Friday, March 21, 2008

Even More Biblical Homoeroticism: The Love Story (and Lesbian Marriage!) of Ruth and Naomi

There is a famous story of women in love from the Hebrew Bible (or "Old Testament", just as there is the amazing tale of homoerotic love between David and Jonathan.

The story of Ruth and Naomi serves not only as an ancestral prelude to the story of David but also as an essential, if surprising, counterpoint to that saga. The story of David appears to be above all a story for and about men celebrating the adventures and exploits of men among men, in which women play only subordinate and minor roles. The story of Ruth and Naomi is the reverse of this field, focusing as it does on the struggles and the exploits of women in which even the principle male character, Boaz, is reduced to being the mechanism for securing the well-being of an enterprising partnership of women.

The Ruth-Naomi and David-Jonathan stories are also linked together thematically; they both deal with persons of the same gender loving one another. Because of the passionate romance that characterizes the relationships depicted, and the deep feeling and undying loyalty of the love narrated, these two stories have regularly served as models not only of same-sex but also of cross-sex friendship and lifelong loyalty.

The portion of the story that has been most often quoted comes early, after the reader has been told that Naomi has accompanied her husband and two sons to Moab on account of a famine in the land of Judah. As immigrant aliens in Moab, they apparently find hospitality. They settle there for several years, and Naomi's two sons find wives among the Moabites. Her husband has died, however, and soon her sons die as well. Hearing that the famine has passed in her own land, Naomi resolves to return, a lonely and bitter woman, in hopes of finding some kinsfolk to ease her last years. Her Moabitess daughters-in-law have apparently come to love Naomi and resolve to accompany her, themselves to be immigrant aliens in her land, as Naomi has been in theirs. Naomi argues that to do this would be tantamount to never marrying again. Orpah allows herself, reluctantly, to be persuaded, but "Ruth clung to her" (1:14). Naomi tries again to convince her to stay in Moab, but Ruth replies:

Entreat me not to leave you or to return from following after you; for where you go I will go, and where you lodge I will lodge; your people shall by my people, and your God my God; where you die I will die, and there will I be buried. May the LORD do so to me and more if even death parts me from you. (1:16-17 RSV)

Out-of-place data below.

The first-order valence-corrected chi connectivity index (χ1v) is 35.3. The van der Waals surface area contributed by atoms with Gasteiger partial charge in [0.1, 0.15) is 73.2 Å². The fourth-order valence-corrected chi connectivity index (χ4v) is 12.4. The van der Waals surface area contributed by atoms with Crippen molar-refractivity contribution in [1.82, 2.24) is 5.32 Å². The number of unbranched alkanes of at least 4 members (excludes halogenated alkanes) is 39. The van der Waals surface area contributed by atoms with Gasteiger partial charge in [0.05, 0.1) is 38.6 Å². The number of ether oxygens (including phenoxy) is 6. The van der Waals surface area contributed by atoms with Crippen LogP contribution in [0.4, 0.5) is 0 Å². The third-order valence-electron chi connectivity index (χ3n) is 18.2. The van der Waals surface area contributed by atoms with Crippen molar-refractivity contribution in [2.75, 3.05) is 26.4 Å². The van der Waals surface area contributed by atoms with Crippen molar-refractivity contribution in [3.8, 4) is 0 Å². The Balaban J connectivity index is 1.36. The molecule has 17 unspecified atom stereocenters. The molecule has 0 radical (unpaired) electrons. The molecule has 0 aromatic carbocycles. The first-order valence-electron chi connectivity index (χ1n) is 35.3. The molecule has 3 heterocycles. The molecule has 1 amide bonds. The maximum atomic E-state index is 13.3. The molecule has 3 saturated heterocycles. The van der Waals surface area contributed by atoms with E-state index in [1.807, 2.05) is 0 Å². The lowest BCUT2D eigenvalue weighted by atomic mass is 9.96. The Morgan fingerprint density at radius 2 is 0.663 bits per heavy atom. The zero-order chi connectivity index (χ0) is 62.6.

With good reason this declaration has been taken as a staple of wedding ceremonies. It goes even beyond the "till death do us part" of the wedding pledge to declare an unalterable commitment and permanent loyalty. Nowhere else in the Bible and scarcely in any literature do we find a more affecting exhibition of love and loyalty.

Yet it is the declaration of one woman to another. It is the declaration of same-sex love that has become the model and expression of cross-sex marraige.

Nor is this simply fortuitious or arbitrary. The text itself makes the reader think of heterosexual conjugality. The verb translated as "clung" (dabaq) in the assertion that Ruth clug to Naomi (1:14) is the same verb used in Gen 2:24 to articulate the mystery of (hetero)sexual union:

Therefore a man leaves his father and mother and cleaves to his wife, and they become one flesh. (RSV)

The extravagance of desire and delight, which the author of Genesis has attributed to the relationship between male and female, becomes articulated in the words of Ruth. Her "cleaving" breaks into speech with this declaration in such a way that it gives voice as well to the longing and loyalty that struggle for speech between persons of the opposite sex.

Moreover, the content of her speaking makes clear that Ruth, like the man in Genesis, is leaving hearth and home in order to embark upon this new relationship. This is underscored by the words of Boaz to Ruth when he mets her in the field and tells her that he knows all she has done for the sake of Naomi, including leaving "your father and mother and your native land" (2:11).

Finally, we have heard from Naomi that the choice her daughters-in-law have contemplated, which Ruth has subsequently actually made, is one that almost surely replaces marriage. (1:13)

In a number of ways, then, the story insistently portrays the relationship between Ruth and Naomi as comparable to marriage and as an embodiment of it.

William Blake's 1795 painting
showing Naomi trying to dissuade
her daughters-in-law from coming with her.
Orpah leaves, but notice how Ruth "cleaves" to Naomi!

There are many sources with information about Ruth and Naomi. The above section is from pages 227-229 of the fascinating "Jacob's Wound: Homoerotic Narrative in the Literature of Ancient Israel" by Theodore W. Jennings Jr.

No comments: